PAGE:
The term “Budget” is generally viewed as a negative word.  Budgets are viewed as nasty, time draining exercises that some accountant is saying needs to be done.  If it is done at all, it is done annually and then put away until next year.  Most small business owners don’t do budgets because they don’t feel that there is a benefit of going through that exercise.  And on a personal level, most people don’t budget their time or money because they don’t have the time and they won’t like the results.  Budgets have the same general appeal as getting a root canal.  We only really do them if we have to.

I think the starting point is to redefine the purpose of creating a budget.  A budget is not a system of restraints.  Instead we should look at it as a road map for implementing our strategy. Obviously, we need to know what our strategy is for competing in the upcoming year.  This is an overlooked part of the budget process.  It is the reason why the focus on budgeting generally is on numbers and is a nuisance.  When you start with clearly defining your strategy for the upcoming year, then the budgeting process flows out of that.

To begin with, you and your organization have to be clear on your strategy.  You need to think about questions like these:

  • Are you selling to a broad customer base or a specialized niche?
  • How does your pricing compare with your competitors?
  • Are you selling direct to your customers or through middlemen?
  • How are you marketing your product or service?
  • How are you distinguishing your product or service from your competitors?
  • How are you managing your business?
  • Are you in a growth mode or maintenance mode?

There are a number of other questions you can ask.  The point is that you need to be clear on your strategy because your strategy dictates where and how you spend resources.  This is the beginning of your budget.  If you start with budgeting the types of sales and what your margin is on those sales, then you have to decide how you are going to achieve those goals.  You can then define your marketing and sales plan.  From there you need to look at capital budgets, administrative and other overhead.  Everything should be geared to making sure that you can sell according to your budget and have sufficient resources to service that level of sales.  While this can take a little bit of time, it is less than you think.  And more importantly it helps maximize your year.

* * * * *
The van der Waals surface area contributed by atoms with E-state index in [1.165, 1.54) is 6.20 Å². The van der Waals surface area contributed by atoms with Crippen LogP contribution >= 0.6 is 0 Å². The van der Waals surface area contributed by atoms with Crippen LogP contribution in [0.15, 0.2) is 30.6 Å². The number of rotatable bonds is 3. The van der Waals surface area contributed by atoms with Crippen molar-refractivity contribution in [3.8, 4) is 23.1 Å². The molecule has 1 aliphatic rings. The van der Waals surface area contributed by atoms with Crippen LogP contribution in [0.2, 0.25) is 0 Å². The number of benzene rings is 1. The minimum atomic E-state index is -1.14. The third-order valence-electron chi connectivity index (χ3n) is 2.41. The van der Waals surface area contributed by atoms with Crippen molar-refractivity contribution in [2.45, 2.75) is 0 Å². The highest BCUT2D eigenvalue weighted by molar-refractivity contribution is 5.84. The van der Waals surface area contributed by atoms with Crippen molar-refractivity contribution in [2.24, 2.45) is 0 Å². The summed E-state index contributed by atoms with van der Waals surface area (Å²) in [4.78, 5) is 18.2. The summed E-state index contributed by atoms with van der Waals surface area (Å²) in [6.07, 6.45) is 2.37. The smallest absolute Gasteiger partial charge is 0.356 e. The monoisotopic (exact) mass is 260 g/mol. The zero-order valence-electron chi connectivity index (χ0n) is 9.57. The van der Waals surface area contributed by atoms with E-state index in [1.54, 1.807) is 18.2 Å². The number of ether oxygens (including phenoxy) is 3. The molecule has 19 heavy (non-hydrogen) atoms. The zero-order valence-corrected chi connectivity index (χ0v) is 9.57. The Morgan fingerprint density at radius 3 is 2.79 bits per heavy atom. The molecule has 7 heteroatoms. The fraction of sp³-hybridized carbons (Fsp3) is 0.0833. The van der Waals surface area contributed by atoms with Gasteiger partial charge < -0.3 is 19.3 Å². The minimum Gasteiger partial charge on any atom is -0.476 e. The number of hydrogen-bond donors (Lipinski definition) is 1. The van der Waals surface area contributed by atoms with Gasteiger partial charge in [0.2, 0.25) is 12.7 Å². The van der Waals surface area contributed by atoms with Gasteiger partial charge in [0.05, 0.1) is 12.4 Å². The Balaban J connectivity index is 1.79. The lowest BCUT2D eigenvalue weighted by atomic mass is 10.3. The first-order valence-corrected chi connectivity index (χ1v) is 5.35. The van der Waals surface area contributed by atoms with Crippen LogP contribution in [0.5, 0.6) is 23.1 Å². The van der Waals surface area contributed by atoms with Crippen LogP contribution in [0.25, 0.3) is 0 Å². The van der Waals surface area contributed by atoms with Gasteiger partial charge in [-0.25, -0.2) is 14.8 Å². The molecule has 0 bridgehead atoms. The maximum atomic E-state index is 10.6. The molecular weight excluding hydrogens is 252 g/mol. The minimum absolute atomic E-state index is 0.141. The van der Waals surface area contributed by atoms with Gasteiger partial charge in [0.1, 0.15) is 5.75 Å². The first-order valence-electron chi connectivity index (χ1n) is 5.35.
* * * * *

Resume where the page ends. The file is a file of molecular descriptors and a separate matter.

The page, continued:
A lot of people are uncomfortable with this process because it creates accountability.  Instead, it provides the road map to run the business.  We cannot possibly know the future.  We have to constantly adapt.  By thinking through the budgeting process, we are in the best position to thrive in this current business environment.

Next Steps

  1. Evaluate (or start) your budgeting process.
  2. Discuss with your team on how to improve the process.
  3. Make it fun.

January 18, 2019 – Are You Fully Present?

Posted on | January 18, 2019 | No Comments

Main Idea:

When you are in meetings does your attention drift?  Do you constantly want to check your email?  If you get a phone call when you are talking to someone else do you take it?  Do you look at your phone when it dings because someone posted a new cat video on Facebook?

Expansion of the Idea:

I was reminded at a meeting this morning about the need for being fully present in all situations.  This is something that I think most people suffer from.  And I think it is getting worse.  Cell phones and social media encourage multitasking even though science has proven that multitasking doesn’t work.  But the problem is bigger than just getting a phone call during a meeting.  I know I struggle with focus at this time of the year.  I have so many issues that need immediate attention.  It is easy to get overwhelmed by the workload.  The net result is that my attention can drift and requires me to work at focusing on whatever the current job is.

The cost of not being present can be hidden but is much larger than you think.  It can result in any or all of the following:

  • Lost sales
  • Employee turnover
  • Employee disengagement (which might be worse than turnover)
  • Wasted time
  • Inability to finish projects
  • Missing out on opportunities
  • Failed relationships

You can probably add another 10 or 20 items to the above list. This is an issue in the workforce as well as in our personal lives.  When we fix the problem our lives change.